Note: Familiarity with Ti 83 calculators is essential so that the program BEARINGS can be entered into a set of these calculators.
Along with rulers and compasses, protractors are usually introduced early in curriculum frameworks for mathematics. As students matriculate to middle and high schools, problems involving bearings are introduced. Unfortunately, many students never develop a sense of bearing values because they have only minimal exposure to them.
In an attempt to rectify this situation, I wrote a Ti 83 calculator program that requires students to guess the values of ten randomly drawn bearings with integral values from 5 degrees to 355 degrees. That program provides the correct value after each estimate and then records the total number of degrees away from the actual values at the conclusion of the activity.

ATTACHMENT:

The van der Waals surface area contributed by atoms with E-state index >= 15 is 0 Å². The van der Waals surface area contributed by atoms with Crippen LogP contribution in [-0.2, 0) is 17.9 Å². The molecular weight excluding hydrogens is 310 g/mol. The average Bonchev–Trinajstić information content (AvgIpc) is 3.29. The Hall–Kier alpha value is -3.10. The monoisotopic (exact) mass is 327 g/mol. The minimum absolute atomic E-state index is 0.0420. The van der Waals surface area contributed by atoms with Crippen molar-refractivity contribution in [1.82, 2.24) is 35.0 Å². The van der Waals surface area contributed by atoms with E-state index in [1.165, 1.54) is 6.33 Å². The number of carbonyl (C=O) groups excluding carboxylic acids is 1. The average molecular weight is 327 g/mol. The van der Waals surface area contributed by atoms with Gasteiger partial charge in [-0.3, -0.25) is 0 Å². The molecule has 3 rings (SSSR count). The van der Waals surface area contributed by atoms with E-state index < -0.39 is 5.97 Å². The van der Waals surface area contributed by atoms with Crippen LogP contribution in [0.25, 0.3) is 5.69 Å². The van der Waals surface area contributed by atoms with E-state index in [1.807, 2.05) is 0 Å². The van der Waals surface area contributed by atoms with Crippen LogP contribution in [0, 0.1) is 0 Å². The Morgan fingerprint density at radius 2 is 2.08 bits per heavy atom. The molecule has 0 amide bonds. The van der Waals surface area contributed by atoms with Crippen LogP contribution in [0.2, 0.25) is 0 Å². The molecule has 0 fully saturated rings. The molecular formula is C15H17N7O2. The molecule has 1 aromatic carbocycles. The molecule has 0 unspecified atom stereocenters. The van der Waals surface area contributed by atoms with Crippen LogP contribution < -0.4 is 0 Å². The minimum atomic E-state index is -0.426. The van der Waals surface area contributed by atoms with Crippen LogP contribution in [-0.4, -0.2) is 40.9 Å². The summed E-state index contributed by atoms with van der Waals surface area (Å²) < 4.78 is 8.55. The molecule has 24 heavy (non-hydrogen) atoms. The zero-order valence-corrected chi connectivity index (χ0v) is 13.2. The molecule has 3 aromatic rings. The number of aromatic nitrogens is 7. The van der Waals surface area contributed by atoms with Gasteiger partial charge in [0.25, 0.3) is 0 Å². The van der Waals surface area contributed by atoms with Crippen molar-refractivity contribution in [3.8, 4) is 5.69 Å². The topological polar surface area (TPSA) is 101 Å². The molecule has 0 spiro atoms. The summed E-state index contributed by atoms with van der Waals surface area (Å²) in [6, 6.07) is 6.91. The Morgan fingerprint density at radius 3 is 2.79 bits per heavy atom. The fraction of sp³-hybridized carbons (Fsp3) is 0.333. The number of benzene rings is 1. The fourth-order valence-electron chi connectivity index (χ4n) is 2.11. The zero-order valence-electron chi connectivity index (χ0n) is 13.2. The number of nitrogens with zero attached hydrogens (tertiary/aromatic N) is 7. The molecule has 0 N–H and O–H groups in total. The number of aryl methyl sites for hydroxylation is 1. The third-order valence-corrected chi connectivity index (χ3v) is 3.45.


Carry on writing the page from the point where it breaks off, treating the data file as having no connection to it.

My students’ responses for this activity were tepid at first. However, with repeated efforts, not only did their estimates improve, but so did their enthusiasm. Not only do I use it my lower level classes, but I also offer this activity as a challenge to students in my upper level classes.
Interestingly, I had an autistic child in my Survey of Math class several years ago who repeatedly played this activity and his estimate averages were consistently within one degree of the actual values. In fact, he showed me the results once when he had correctly guessed all ten generated bearings.